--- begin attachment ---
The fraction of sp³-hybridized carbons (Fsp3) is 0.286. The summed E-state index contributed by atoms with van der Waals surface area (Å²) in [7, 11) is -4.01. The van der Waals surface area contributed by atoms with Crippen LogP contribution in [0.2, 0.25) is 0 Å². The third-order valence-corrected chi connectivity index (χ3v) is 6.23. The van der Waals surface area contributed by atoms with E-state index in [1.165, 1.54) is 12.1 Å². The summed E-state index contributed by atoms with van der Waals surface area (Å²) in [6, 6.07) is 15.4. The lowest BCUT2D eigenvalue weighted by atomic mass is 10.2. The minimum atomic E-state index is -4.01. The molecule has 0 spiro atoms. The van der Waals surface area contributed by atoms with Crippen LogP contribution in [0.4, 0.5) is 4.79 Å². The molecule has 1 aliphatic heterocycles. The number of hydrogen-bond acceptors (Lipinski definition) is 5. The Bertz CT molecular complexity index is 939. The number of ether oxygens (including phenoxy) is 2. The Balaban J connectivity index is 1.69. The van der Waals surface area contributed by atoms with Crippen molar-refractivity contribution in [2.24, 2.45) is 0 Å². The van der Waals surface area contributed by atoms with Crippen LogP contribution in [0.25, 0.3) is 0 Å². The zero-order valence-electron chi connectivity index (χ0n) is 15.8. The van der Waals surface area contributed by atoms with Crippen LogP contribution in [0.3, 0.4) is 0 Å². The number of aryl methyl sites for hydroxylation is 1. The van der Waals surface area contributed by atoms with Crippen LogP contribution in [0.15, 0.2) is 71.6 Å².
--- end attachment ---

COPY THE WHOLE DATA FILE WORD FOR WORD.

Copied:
The fraction of sp³-hybridized carbons (Fsp3) is 0.286. The summed E-state index contributed by atoms with van der Waals surface area (Å²) in [7, 11) is -4.01. The van der Waals surface area contributed by atoms with Crippen LogP contribution in [0.2, 0.25) is 0 Å². The third-order valence-corrected chi connectivity index (χ3v) is 6.23. The van der Waals surface area contributed by atoms with E-state index in [1.165, 1.54) is 12.1 Å². The summed E-state index contributed by atoms with van der Waals surface area (Å²) in [6, 6.07) is 15.4. The lowest BCUT2D eigenvalue weighted by atomic mass is 10.2. The minimum atomic E-state index is -4.01. The molecule has 0 spiro atoms. The van der Waals surface area contributed by atoms with Crippen LogP contribution in [0.4, 0.5) is 4.79 Å². The molecule has 1 aliphatic heterocycles. The number of hydrogen-bond acceptors (Lipinski definition) is 5. The Bertz CT molecular complexity index is 939. The number of ether oxygens (including phenoxy) is 2. The Balaban J connectivity index is 1.69. The van der Waals surface area contributed by atoms with Crippen molar-refractivity contribution in [2.24, 2.45) is 0 Å². The van der Waals surface area contributed by atoms with Crippen LogP contribution in [0.25, 0.3) is 0 Å². The zero-order valence-electron chi connectivity index (χ0n) is 15.8. The van der Waals surface area contributed by atoms with Crippen LogP contribution in [0.3, 0.4) is 0 Å². The number of aryl methyl sites for hydroxylation is 1. The van der Waals surface area contributed by atoms with Crippen LogP contribution in [0.15, 0.2) is 71.6 Å².